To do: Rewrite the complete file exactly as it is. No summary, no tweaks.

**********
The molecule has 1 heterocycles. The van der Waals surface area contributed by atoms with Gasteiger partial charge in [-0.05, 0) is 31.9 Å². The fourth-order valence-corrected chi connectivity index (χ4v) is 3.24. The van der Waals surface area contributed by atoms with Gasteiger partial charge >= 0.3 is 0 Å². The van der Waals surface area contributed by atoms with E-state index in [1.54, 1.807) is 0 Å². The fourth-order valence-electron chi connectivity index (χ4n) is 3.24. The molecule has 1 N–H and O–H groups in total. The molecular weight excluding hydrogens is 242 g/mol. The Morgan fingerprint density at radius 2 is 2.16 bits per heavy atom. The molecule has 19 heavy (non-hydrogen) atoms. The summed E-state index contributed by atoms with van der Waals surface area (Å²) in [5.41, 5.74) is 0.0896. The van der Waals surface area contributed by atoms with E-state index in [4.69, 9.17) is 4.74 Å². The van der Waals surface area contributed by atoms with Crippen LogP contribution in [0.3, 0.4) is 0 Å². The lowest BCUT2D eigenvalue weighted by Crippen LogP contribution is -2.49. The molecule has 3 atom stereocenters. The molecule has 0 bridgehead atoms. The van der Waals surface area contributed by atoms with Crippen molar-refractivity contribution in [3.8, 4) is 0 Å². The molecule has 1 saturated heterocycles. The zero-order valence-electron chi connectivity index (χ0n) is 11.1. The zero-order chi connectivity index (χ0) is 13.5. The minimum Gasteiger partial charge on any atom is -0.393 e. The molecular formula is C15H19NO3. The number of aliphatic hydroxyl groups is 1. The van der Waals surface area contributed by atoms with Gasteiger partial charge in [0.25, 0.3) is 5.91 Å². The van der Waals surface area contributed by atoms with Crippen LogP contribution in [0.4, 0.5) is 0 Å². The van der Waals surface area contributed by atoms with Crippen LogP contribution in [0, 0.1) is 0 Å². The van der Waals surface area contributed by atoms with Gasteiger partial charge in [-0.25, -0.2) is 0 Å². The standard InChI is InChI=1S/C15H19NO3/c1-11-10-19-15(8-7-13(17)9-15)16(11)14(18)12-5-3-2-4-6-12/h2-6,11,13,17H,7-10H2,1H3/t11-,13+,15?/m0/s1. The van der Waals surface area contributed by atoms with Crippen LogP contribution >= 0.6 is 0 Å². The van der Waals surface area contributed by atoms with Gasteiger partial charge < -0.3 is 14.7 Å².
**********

The molecule has 1 heterocycles. The van der Waals surface area contributed by atoms with Gasteiger partial charge in [-0.05, 0) is 31.9 Å². The fourth-order valence-corrected chi connectivity index (χ4v) is 3.24. The van der Waals surface area contributed by atoms with Gasteiger partial charge >= 0.3 is 0 Å². The van der Waals surface area contributed by atoms with E-state index in [1.54, 1.807) is 0 Å². The fourth-order valence-electron chi connectivity index (χ4n) is 3.24. The molecule has 1 N–H and O–H groups in total. The molecular weight excluding hydrogens is 242 g/mol. The Morgan fingerprint density at radius 2 is 2.16 bits per heavy atom. The molecule has 19 heavy (non-hydrogen) atoms. The summed E-state index contributed by atoms with van der Waals surface area (Å²) in [5.41, 5.74) is 0.0896. The van der Waals surface area contributed by atoms with E-state index in [4.69, 9.17) is 4.74 Å². The van der Waals surface area contributed by atoms with Crippen LogP contribution in [0.3, 0.4) is 0 Å². The lowest BCUT2D eigenvalue weighted by Crippen LogP contribution is -2.49. The molecule has 3 atom stereocenters. The molecule has 0 bridgehead atoms. The van der Waals surface area contributed by atoms with Crippen molar-refractivity contribution in [3.8, 4) is 0 Å². The molecule has 1 saturated heterocycles. The zero-order valence-electron chi connectivity index (χ0n) is 11.1. The zero-order chi connectivity index (χ0) is 13.5. The minimum Gasteiger partial charge on any atom is -0.393 e. The molecular formula is C15H19NO3. The number of aliphatic hydroxyl groups is 1. The van der Waals surface area contributed by atoms with Gasteiger partial charge in [0.25, 0.3) is 5.91 Å². The van der Waals surface area contributed by atoms with Crippen LogP contribution in [0.4, 0.5) is 0 Å². The van der Waals surface area contributed by atoms with Crippen LogP contribution in [0, 0.1) is 0 Å². The van der Waals surface area contributed by atoms with Gasteiger partial charge in [-0.25, -0.2) is 0 Å². The standard InChI is InChI=1S/C15H19NO3/c1-11-10-19-15(8-7-13(17)9-15)16(11)14(18)12-5-3-2-4-6-12/h2-6,11,13,17H,7-10H2,1H3/t11-,13+,15?/m0/s1. The van der Waals surface area contributed by atoms with Crippen LogP contribution >= 0.6 is 0 Å². The van der Waals surface area contributed by atoms with Gasteiger partial charge < -0.3 is 14.7 Å².